by Dalia Hatuqa
It would have been a startling assertion had it not been heard before. Last week, Benjamin Netanyahu declared that he would not be evacuating any settlements in the West Bank. “We are here to stay, forever,” the Israeli prime minister said at the settlement of Barkan. “We will deepen our roots, build, strengthen and settle.”
There are approximately 500,000 settlers in the West Bank and East Jerusalem today, and their evacuation is a principal tenet of any likely solution to the conflict. The last time peace talks between the Palestinians and Israel broke down in 2014 it was mostly over settlements. At the time, Secretary of State John Kerry was deeply invested in the process, and Palestinian President Mahmoud Abbas had relayed several demands to facilitate his engagement with the Israelis.
But Abbas didn’t get anything he asked for, including the basic understandings about negotiations that Palestinians considered a minimum. His call for a settlement freeze was turned down for a “major slowdown.” When he asked for basing the talks on the 1967 borders, Kerry said he could only support that position in writing. And yet despite how little he was offered, Abbas told the broader Palestinian leadership that he would support resuming negotiations nonetheless.
Various Palestinian political parties disagreed with Abbas’ decision, seeing it as capitulation. And despite Abbas relinquishing, Kerry’s efforts failed as soon as Netanyahu announced approval of thousands more settlement units in the West Bank.
Netanyahu’s support for settlements is longstanding. His most recent comments came on the heels of Israel’s marking 50 years of settling in the West Bank, just days after President Donald Trump’s advisor and son-in-law, Jared Kushner met with him and Abbas separately.
The meeting between Kushner and Abbas yielded the usual results: an assurance that Trump wanted to secure a “lasting peace” between the two parties, vague references to the importance of direct negotiations, and an assertion that peace would take some time to reach. Abbas had heard it all before, and his frustrations at the lack of clarity began to boil over in the following days.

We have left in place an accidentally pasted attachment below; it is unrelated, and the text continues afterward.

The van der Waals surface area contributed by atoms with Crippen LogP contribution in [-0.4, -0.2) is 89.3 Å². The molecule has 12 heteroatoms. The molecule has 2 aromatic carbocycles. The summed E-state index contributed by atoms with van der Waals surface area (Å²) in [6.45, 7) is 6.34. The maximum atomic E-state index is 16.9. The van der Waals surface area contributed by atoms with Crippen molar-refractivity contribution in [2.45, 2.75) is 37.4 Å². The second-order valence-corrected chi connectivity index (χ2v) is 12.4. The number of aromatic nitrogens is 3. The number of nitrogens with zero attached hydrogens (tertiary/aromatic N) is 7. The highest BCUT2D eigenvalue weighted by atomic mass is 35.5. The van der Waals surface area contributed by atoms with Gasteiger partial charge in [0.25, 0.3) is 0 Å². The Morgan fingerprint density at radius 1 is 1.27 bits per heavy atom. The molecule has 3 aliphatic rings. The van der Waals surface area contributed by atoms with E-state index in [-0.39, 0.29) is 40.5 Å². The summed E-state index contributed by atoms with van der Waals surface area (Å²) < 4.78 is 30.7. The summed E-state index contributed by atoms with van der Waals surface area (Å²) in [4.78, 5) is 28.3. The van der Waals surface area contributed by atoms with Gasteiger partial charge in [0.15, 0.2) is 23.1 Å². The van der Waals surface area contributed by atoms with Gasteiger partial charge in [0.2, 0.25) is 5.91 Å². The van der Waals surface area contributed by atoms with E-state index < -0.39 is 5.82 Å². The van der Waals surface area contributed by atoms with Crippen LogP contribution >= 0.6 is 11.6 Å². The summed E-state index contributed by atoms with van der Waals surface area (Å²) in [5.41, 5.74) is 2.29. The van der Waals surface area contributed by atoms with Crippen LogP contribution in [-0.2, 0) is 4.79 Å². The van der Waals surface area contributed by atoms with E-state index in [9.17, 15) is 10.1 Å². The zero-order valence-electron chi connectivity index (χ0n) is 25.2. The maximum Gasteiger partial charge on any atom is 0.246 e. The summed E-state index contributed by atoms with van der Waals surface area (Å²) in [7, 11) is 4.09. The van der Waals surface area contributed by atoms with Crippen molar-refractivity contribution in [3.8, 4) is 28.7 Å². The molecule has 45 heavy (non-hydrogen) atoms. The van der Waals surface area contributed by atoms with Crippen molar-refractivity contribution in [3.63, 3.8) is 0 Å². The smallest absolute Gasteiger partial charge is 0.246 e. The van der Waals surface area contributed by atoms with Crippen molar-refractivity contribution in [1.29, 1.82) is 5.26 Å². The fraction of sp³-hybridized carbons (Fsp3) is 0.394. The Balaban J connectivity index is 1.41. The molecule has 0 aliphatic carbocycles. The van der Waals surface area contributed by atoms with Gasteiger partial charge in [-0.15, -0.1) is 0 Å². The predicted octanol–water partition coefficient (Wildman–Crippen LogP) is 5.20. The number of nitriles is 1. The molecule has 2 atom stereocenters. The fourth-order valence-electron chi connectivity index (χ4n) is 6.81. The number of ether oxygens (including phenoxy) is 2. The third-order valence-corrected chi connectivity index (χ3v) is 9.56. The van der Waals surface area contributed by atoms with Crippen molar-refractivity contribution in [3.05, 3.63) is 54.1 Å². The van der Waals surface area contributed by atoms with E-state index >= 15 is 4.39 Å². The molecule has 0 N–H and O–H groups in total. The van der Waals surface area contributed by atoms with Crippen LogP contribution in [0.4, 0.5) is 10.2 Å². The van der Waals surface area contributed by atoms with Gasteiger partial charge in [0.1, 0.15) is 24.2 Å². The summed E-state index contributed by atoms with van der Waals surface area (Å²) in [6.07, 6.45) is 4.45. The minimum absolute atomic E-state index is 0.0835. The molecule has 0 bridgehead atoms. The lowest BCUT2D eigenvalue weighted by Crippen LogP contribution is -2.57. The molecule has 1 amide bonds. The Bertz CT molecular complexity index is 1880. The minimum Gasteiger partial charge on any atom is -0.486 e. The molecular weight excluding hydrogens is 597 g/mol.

His exasperation was made clear when he told a visiting delegation from the Meretz party: “I have met with Trump’s envoys about 20 times since the beginning of his term as president of the United States. Every time they repeatedly stressed to me how much they believe and are committed to a two-state solution and a halt to construction in the settlements.”
He did not mince his words, and his desperation was palpable. “I have pleaded with them to say the same thing to Netanyahu, but they refrained,” Abbas continued. “They said they would consider it but then they didn’t get back to me.”
Ever since Abbas was voted president 12 years ago, successive US administrations have made similar promises. Envoys and delegates came to Ramallah and went, and many peace plans were heralded with absolute certainty. The only difference is that Trump’s plan remains a mystery, which ironically was a source of brief optimism for the Palestinians. The Palestinian leadership initially viewed Trump’s ad hoc style as an opportunity to stop the new administration from kicking the can down the road as its predecessors had done.
But that ray of hope was soon extinguished when Abbas began to realize that the current administration would not even commit itself to the two-state solution, the hallmark of the decades-old US-sponsored peace process.
Just recently, State Department Spokeswoman Heather Nauert said a recommittal by the Trump administration to the two-state solution would show “bias” to one side—perhaps an admission that the Israeli government has dropped the pretense of negotiating a peace deal based on two states.